MSc Advanced Community Pharmacy Practice

Year of entry: 2020

Course unit details:
Patient Centred Care

Unit code PHAR65100
Credit rating 15
Unit level FHEQ level 7 – master's degree or fourth year of an integrated master's degree
Teaching period(s) Variable teaching patterns
Offered by Pharmacy
Available as a free choice unit? No

Overview

This unit equips pharmacists with the knowledge and skills to empower and support patients as partners and champions of their own care. The following themes are focussed upon; minor ailments and self-care, support for long-term conditions and behavioural change and health motivation. This is contextualised via critical reflection upon each learner’s professional practice and the services offered in their pharmacy with action plans developed to optimise practice and service provision. 

 

Aims

The unit aims to:

Equip pharmacists with the knowledge and skills to empower and support patients as partners and champions of their own care, developing the pharmacist’s own patient-centred practice and improving service provision as part of a Health Living Pharmacy. 

 

Teaching and learning methods

The learning is split into three core areas:

The patient – 4 weeks are spent learning about health literacy and management of minor ailments, applying patient-centred care to each individual’s own practice.

The pharmacist – 4 weeks are spent developing skills which each pharmacist can use to improve the person-centred care they provide. This is through focussing on the management of long-term conditions in primary care and delivering urgent care. Health coaching and motivational interviewing are explored.

The Pharmacy – 4 weeks are spent focussing on the pharmacy as a site for delivering person-centred care. The role of the pharmacy as a public health hub and the concept of the Healthy Living Pharmacy are explored.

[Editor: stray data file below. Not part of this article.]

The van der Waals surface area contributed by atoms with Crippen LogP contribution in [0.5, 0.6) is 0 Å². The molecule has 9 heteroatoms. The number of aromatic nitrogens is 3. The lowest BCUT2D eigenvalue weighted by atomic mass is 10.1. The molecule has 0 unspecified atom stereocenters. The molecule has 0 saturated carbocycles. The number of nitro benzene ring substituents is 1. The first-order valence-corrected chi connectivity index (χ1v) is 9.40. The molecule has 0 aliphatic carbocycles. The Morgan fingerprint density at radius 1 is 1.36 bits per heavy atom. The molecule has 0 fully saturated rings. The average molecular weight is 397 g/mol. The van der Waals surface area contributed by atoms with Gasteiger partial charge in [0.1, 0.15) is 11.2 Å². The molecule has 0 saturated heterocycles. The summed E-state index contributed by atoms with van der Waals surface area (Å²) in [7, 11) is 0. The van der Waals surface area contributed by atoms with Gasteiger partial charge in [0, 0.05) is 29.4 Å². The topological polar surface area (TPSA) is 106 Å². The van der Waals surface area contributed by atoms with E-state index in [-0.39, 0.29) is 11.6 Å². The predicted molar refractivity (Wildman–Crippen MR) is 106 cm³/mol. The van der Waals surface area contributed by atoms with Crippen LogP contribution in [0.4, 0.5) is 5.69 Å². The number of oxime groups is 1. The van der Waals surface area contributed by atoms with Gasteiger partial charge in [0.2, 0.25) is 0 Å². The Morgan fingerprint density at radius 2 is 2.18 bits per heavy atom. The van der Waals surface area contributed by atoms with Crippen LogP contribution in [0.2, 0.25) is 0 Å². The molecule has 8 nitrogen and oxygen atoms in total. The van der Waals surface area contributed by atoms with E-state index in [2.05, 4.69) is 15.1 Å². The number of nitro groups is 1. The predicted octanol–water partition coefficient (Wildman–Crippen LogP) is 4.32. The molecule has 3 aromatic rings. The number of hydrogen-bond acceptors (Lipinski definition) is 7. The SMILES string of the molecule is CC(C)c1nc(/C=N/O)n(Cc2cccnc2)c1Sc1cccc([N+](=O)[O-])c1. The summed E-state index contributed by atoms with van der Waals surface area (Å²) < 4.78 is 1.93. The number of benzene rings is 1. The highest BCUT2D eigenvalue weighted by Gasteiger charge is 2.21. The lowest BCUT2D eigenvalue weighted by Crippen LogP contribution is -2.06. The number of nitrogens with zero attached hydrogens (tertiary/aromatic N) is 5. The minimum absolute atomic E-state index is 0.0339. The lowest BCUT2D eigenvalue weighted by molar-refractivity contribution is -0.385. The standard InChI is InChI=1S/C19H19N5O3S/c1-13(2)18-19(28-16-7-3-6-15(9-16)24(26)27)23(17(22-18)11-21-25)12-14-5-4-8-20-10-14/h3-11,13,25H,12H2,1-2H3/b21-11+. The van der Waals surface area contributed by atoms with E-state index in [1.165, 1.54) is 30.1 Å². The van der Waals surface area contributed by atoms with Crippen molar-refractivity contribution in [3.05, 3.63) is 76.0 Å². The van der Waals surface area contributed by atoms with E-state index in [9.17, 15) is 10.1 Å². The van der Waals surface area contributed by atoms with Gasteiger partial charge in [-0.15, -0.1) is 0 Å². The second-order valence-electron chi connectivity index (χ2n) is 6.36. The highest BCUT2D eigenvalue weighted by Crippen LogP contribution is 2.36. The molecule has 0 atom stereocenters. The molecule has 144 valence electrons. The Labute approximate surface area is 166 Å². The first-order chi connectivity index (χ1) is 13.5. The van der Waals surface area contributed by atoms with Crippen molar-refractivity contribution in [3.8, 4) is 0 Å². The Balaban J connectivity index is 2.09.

This unit is delivered online using Blackboard 10. All learning material is presented in three 4- week folders to help students manage their time. Each week contains four main elements; background reflective tasks, learning in the form of e-lectures, embedded videos or webinar, further reading and finally a task to consolidate learning (e.g. completion of coursework, a CPPE package or participation in an action learning set group discussion).

 

Knowledge and understanding

Key: top line codes denote mapping against the RPS Foundation Practice Framework, second line codes denote mapping against the RPS Advanced Practice Framework.

Students should be able to: 

Demonstrate the ability to understand the principles governing patient care in the NHS (autonomy, beneficence, non-maleficence, capacity and consent)

[2.2,4.1,4.2,4.3]

[1.1,1.2,3.1,3.2,3,3,4.1,4.8,4.9]

Demonstrate an advanced understanding of interventions and treatments for minor ailments and self-care (which involve the gathering and synthesis, analysis and evaluation of clinical and person-centred contextual data as part of making the intervention)

[1.1,1.2,1.3,1.4,1.5,1.6,1.7,1.8,1.9.3.1,3.2,3.3,3.4,3.5]